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What is the difference between Fulphila and Neulasta?

Medically reviewed by Leigh Ann Anderson, PharmD. Last updated on Sep 9, 2022.

Official answer


Fulphila (pegfilgrastim-jmbd), is a biosimilar to Neulasta (pegfilgrastim).

A biosimilar is a biological product that is highly similar to a biologic already approved by the FDA (known as the reference product) and has no clinically meaningful differences in terms of safety, purity and potency from the reference product. Biosimilars can provide cost-effective treatment options to already approved biologics.

Fulphila and Neulasta are used in cancer patients to boost the production of infection-fighting white blood cells and to help prevent neutropenia caused by chemotherapy. Neutropenia occurs when there is a low number of neutrophils, a type of white blood cell, found in the blood. Lower levels of white blood cells can increase your risk for infection and fever, especially during chemotherapy.

Neulasta, from Amgen, was the first pegfilgrastim agent approved by the FDA in 2002. Fulphila, from Mylan, was the first biosimilar to Neulasta and was approved in June 2018.

Are Fulphila and Neulasta the same?

Both Fulphila and Neulasta are in a drug class known as colony stimulating factors. Colony stimulating factors increase the production of white blood cells in response to infection. They stimulate the bone marrow to make more of the particular white blood cell (neutrophil). The new white blood cells migrate into the blood and fight the infection.

Pegfilgrastim is a “PEGylated” form of filgrastim (Neupogen). PEGylated means it is attached to a compound called polyethylene glycol (PEG). PEGylated forms of filgrastim can be given less frequently because they are removed from the body more slowly.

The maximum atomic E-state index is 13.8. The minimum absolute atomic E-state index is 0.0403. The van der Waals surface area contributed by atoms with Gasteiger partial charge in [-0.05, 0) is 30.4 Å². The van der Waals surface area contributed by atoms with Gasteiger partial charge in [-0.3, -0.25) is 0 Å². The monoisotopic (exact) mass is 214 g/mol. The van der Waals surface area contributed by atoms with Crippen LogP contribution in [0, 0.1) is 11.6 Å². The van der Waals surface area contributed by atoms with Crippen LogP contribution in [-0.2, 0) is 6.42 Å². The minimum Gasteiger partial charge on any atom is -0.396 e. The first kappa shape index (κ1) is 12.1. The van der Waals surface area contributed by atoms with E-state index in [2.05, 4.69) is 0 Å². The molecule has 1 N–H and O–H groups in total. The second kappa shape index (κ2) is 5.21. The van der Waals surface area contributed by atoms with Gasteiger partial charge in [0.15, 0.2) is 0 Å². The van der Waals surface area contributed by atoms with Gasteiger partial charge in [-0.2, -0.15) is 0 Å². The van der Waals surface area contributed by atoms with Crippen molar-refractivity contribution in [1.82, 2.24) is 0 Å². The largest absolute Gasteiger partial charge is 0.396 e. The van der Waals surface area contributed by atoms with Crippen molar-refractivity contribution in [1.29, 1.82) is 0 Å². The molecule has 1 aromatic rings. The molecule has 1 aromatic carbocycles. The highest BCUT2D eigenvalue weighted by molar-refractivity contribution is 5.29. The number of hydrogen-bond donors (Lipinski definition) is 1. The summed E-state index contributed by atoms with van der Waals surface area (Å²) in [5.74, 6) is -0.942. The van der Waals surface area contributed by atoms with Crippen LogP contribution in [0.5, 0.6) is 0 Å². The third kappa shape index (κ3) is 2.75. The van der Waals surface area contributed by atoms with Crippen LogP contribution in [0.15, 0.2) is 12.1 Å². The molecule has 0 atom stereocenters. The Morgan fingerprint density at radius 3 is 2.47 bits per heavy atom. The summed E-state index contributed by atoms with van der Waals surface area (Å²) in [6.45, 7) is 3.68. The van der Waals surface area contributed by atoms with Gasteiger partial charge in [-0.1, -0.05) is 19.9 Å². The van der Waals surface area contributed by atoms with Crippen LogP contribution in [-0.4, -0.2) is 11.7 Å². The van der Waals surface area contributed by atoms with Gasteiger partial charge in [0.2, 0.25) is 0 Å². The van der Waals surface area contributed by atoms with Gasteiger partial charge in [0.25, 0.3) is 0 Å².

A list of FDA-approved biosimilars to Neulasta (pegfilgrastim) are:

Biosimilar names differ with extra letters added at the end of “pegfilgrastim” to help identify these products as biosimilars to the original.

More information: What Are Biosimilars? Top Facts You May Not Know

Is Fulphila given like Neulasta?

Unlike Fulphila, Neulasta can be given either as an injection from a prefilled syringe or by using the on-body injector (OBI) for Neulasta (Neulasta Onpro) for use at home, which your doctor can apply to your skin right after your chemo appointment.

  • Twenty-seven hours after Neulasta Onpro has been placed on your skin, the on-body injector will automatically deliver a dose of Neulasta over a 45 minute period.
  • After your dose is complete, you can remove the injector and dispose of it using the instructions your healthcare provider will supply.

Biosimilars for pegfilgrastim are not available with an on-body injector device at this time, which means you may need to go back to the clinic the next day for your injection. Your doctor may suggest that you can have your injection from a prefilled syringe given at home by you or your caregiver, after instructions. Speak to your healthcare provider about this option.

This is not all the information you need to know about Fulphila or Neulasta for safe and effective use. Review the full product information, and discuss this information with your doctor or other health care provider.


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